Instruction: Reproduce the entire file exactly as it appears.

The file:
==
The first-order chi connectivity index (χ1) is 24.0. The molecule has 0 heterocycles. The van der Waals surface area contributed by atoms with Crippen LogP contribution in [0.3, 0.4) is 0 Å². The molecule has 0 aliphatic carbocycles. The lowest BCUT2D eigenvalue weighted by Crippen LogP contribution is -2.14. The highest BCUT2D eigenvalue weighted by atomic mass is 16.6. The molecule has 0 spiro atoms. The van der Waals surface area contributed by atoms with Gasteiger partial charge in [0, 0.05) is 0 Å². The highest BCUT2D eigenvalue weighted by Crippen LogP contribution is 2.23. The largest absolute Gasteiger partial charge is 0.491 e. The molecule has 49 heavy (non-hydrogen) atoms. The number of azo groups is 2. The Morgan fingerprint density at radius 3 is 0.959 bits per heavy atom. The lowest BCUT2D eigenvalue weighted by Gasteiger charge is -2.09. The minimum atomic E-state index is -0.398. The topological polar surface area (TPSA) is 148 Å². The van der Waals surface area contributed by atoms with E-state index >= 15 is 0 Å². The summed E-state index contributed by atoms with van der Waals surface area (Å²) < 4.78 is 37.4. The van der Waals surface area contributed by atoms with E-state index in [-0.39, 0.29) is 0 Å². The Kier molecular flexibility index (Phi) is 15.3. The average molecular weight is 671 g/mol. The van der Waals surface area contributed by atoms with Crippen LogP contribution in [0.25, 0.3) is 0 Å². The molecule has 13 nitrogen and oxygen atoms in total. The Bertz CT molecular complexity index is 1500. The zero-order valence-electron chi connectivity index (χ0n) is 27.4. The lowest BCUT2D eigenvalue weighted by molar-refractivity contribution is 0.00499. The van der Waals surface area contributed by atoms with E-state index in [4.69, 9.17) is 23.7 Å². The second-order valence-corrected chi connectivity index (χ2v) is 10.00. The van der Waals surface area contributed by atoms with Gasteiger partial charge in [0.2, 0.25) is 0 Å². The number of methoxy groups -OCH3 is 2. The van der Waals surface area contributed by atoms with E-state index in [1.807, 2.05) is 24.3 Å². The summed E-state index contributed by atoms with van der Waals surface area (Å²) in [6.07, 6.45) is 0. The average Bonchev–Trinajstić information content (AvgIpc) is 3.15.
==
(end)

The first-order chi connectivity index (χ1) is 24.0. The molecule has 0 heterocycles. The van der Waals surface area contributed by atoms with Crippen LogP contribution in [0.3, 0.4) is 0 Å². The molecule has 0 aliphatic carbocycles. The lowest BCUT2D eigenvalue weighted by Crippen LogP contribution is -2.14. The highest BCUT2D eigenvalue weighted by atomic mass is 16.6. The molecule has 0 spiro atoms. The van der Waals surface area contributed by atoms with Gasteiger partial charge in [0, 0.05) is 0 Å². The highest BCUT2D eigenvalue weighted by Crippen LogP contribution is 2.23. The largest absolute Gasteiger partial charge is 0.491 e. The molecule has 49 heavy (non-hydrogen) atoms. The number of azo groups is 2. The Morgan fingerprint density at radius 3 is 0.959 bits per heavy atom. The lowest BCUT2D eigenvalue weighted by Gasteiger charge is -2.09. The minimum atomic E-state index is -0.398. The topological polar surface area (TPSA) is 148 Å². The van der Waals surface area contributed by atoms with E-state index >= 15 is 0 Å². The summed E-state index contributed by atoms with van der Waals surface area (Å²) < 4.78 is 37.4. The van der Waals surface area contributed by atoms with E-state index in [-0.39, 0.29) is 0 Å². The Kier molecular flexibility index (Phi) is 15.3. The average molecular weight is 671 g/mol. The van der Waals surface area contributed by atoms with Crippen LogP contribution in [0.25, 0.3) is 0 Å². The molecule has 13 nitrogen and oxygen atoms in total. The Bertz CT molecular complexity index is 1500. The zero-order valence-electron chi connectivity index (χ0n) is 27.4. The lowest BCUT2D eigenvalue weighted by molar-refractivity contribution is 0.00499. The van der Waals surface area contributed by atoms with E-state index in [4.69, 9.17) is 23.7 Å². The second-order valence-corrected chi connectivity index (χ2v) is 10.00. The van der Waals surface area contributed by atoms with Gasteiger partial charge in [0.2, 0.25) is 0 Å². The number of methoxy groups -OCH3 is 2. The van der Waals surface area contributed by atoms with E-state index in [1.807, 2.05) is 24.3 Å². The summed E-state index contributed by atoms with van der Waals surface area (Å²) in [6.07, 6.45) is 0. The average Bonchev–Trinajstić information content (AvgIpc) is 3.15.